Scotty Moore's guitar, as represented on Elvis Presley's Sun sides in 1954 and 1955, did help in a big way to change the world. But 1964 was definitely not the year in which for Moore or Epic Records to try and remind anyone that fact, even with Elvis alumni D.J. Fontana (drums), Bob Moore (bass), Boots Randolph (sax), Jerry Kennedy (guitar), Buddy Harman (drums), Bill Pursell (piano), and the Jordanaires aboard. The Guitar That Changed the World passed largely without notice that year, becoming a curiously mistimed attempt at a career move. Apart from its sense of timing, the album's problems included having more of a Nashville than a Memphis sound, being a little too mid-tempo and relaxed, and having too much sax and country piano. Without Elvis' presence, there wasn't going to be an overabundance of sexuality, nothing like the excitement of the originals, in these re-recordings of "That's All Right," "Hound Dog," "Money Honey," "Heartbreak Hotel," "Milk Cow Blues," "Mystery Train," and so on, but the country sound here is a little too pale, and a little too close in spirit to Chet Atkins. Rather than trying to pick up where he'd left off at Sun in 1955, or even recreating the pseudo-Sun sound of Elvis' early RCA singles, Moore aimed for more of a mature, virtuoso performance -- he plays beautifully and dexterously, but not with much excitement or any attempt to elicit excitement from the listener; he and the rest concentrate more on precision, and the resulting album is strong there and weak in most other departments. It's beautifully, carefully played but nothing like spontaneous, cutting-edge rock & roll. Guitar buffs and Elvis completists will want this, but others should hear it also, if only to get a glimpse of what Elvis' sidemen (and collaborators, in Moore's case) could do on their own.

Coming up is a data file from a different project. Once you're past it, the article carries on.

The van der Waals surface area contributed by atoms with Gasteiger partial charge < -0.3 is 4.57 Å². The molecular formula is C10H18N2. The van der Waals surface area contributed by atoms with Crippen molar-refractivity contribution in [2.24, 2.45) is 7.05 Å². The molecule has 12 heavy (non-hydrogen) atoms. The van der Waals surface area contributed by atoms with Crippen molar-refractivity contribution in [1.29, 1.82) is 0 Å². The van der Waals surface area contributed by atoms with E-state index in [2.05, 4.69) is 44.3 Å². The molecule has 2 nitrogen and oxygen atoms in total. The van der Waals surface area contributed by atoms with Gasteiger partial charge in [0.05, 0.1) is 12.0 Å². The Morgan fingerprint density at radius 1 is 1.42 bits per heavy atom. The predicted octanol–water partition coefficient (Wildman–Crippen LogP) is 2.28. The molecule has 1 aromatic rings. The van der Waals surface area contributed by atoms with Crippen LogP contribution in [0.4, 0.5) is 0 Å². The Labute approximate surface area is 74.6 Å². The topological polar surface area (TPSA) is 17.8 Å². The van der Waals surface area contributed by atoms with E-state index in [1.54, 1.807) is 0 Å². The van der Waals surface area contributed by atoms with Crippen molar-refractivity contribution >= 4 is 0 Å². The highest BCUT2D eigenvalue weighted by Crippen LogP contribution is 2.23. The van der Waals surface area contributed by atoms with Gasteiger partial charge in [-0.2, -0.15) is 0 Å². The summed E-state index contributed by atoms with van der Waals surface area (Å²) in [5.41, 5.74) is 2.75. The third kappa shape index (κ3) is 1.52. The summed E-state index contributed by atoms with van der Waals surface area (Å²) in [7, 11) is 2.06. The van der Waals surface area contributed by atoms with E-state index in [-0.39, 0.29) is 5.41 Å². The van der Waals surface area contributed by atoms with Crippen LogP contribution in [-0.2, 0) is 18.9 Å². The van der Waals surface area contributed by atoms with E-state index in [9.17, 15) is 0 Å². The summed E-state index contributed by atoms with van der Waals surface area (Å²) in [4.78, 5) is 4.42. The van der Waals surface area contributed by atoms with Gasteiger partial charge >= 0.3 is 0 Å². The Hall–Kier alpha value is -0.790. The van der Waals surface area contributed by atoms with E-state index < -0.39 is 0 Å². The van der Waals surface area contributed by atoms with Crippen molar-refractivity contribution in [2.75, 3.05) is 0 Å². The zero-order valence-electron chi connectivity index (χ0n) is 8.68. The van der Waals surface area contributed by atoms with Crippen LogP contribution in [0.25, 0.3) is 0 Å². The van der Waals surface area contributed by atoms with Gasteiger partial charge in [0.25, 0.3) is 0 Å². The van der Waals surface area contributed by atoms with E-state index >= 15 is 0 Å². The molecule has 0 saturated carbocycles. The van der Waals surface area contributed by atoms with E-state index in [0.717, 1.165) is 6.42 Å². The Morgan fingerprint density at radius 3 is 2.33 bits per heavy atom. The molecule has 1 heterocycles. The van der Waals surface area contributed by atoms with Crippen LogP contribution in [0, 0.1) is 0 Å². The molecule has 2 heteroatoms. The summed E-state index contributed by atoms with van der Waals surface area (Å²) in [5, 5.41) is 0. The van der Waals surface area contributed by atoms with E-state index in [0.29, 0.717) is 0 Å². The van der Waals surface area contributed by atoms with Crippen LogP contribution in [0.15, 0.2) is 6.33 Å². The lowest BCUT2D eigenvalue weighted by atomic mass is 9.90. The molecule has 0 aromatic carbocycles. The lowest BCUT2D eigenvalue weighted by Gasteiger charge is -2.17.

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AllMusic Review by Bruce Eder